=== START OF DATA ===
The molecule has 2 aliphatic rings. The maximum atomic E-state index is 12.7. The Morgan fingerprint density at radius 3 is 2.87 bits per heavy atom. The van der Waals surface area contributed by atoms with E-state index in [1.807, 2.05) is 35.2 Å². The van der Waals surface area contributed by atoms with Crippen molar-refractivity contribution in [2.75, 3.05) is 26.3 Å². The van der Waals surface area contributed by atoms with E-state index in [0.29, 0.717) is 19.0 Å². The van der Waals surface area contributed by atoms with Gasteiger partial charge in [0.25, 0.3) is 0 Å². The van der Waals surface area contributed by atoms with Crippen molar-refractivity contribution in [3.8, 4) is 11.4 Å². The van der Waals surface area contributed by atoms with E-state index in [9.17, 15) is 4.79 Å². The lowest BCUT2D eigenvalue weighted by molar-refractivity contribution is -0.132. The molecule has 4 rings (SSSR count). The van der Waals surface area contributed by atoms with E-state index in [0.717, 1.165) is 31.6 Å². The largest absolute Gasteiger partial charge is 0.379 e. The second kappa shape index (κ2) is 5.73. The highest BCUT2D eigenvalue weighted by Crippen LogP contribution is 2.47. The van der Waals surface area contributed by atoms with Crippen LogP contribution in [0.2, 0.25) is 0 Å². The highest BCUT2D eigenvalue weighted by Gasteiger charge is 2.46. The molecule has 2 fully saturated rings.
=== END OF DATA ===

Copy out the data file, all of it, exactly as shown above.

The molecule has 2 aliphatic rings. The maximum atomic E-state index is 12.7. The Morgan fingerprint density at radius 3 is 2.87 bits per heavy atom. The van der Waals surface area contributed by atoms with E-state index in [1.807, 2.05) is 35.2 Å². The van der Waals surface area contributed by atoms with Crippen molar-refractivity contribution in [2.75, 3.05) is 26.3 Å². The van der Waals surface area contributed by atoms with E-state index in [0.29, 0.717) is 19.0 Å². The van der Waals surface area contributed by atoms with Gasteiger partial charge in [0.25, 0.3) is 0 Å². The van der Waals surface area contributed by atoms with Crippen molar-refractivity contribution in [3.8, 4) is 11.4 Å². The van der Waals surface area contributed by atoms with E-state index in [9.17, 15) is 4.79 Å². The lowest BCUT2D eigenvalue weighted by molar-refractivity contribution is -0.132. The molecule has 4 rings (SSSR count). The van der Waals surface area contributed by atoms with E-state index in [0.717, 1.165) is 31.6 Å². The largest absolute Gasteiger partial charge is 0.379 e. The second kappa shape index (κ2) is 5.73. The highest BCUT2D eigenvalue weighted by Crippen LogP contribution is 2.47. The van der Waals surface area contributed by atoms with Crippen LogP contribution in [0.2, 0.25) is 0 Å². The highest BCUT2D eigenvalue weighted by Gasteiger charge is 2.46. The molecule has 2 fully saturated rings.